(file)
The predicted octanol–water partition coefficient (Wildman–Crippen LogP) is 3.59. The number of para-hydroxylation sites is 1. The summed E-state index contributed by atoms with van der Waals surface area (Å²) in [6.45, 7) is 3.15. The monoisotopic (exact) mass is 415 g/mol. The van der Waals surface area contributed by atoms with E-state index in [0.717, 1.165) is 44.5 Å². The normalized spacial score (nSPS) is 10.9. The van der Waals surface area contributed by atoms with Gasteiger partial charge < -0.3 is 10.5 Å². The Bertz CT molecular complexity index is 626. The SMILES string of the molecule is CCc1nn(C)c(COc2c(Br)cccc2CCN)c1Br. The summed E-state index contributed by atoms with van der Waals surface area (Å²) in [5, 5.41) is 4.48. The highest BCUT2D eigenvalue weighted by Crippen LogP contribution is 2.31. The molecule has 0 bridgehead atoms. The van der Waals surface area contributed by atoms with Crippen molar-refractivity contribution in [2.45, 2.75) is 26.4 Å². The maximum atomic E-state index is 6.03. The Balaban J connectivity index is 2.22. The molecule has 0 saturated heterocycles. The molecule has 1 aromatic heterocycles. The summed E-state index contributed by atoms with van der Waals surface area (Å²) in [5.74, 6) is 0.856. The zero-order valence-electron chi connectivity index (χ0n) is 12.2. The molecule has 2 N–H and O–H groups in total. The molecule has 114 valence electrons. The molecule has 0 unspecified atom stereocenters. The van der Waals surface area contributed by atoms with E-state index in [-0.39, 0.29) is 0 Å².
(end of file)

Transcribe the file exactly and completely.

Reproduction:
The predicted octanol–water partition coefficient (Wildman–Crippen LogP) is 3.59. The number of para-hydroxylation sites is 1. The summed E-state index contributed by atoms with van der Waals surface area (Å²) in [6.45, 7) is 3.15. The monoisotopic (exact) mass is 415 g/mol. The van der Waals surface area contributed by atoms with E-state index in [0.717, 1.165) is 44.5 Å². The normalized spacial score (nSPS) is 10.9. The van der Waals surface area contributed by atoms with Gasteiger partial charge < -0.3 is 10.5 Å². The Bertz CT molecular complexity index is 626. The SMILES string of the molecule is CCc1nn(C)c(COc2c(Br)cccc2CCN)c1Br. The summed E-state index contributed by atoms with van der Waals surface area (Å²) in [5, 5.41) is 4.48. The highest BCUT2D eigenvalue weighted by Crippen LogP contribution is 2.31. The molecule has 0 bridgehead atoms. The van der Waals surface area contributed by atoms with Crippen molar-refractivity contribution in [2.45, 2.75) is 26.4 Å². The maximum atomic E-state index is 6.03. The Balaban J connectivity index is 2.22. The molecule has 0 saturated heterocycles. The molecule has 1 aromatic heterocycles. The summed E-state index contributed by atoms with van der Waals surface area (Å²) in [5.74, 6) is 0.856. The zero-order valence-electron chi connectivity index (χ0n) is 12.2. The molecule has 2 N–H and O–H groups in total. The molecule has 114 valence electrons. The molecule has 0 unspecified atom stereocenters. The van der Waals surface area contributed by atoms with E-state index in [-0.39, 0.29) is 0 Å².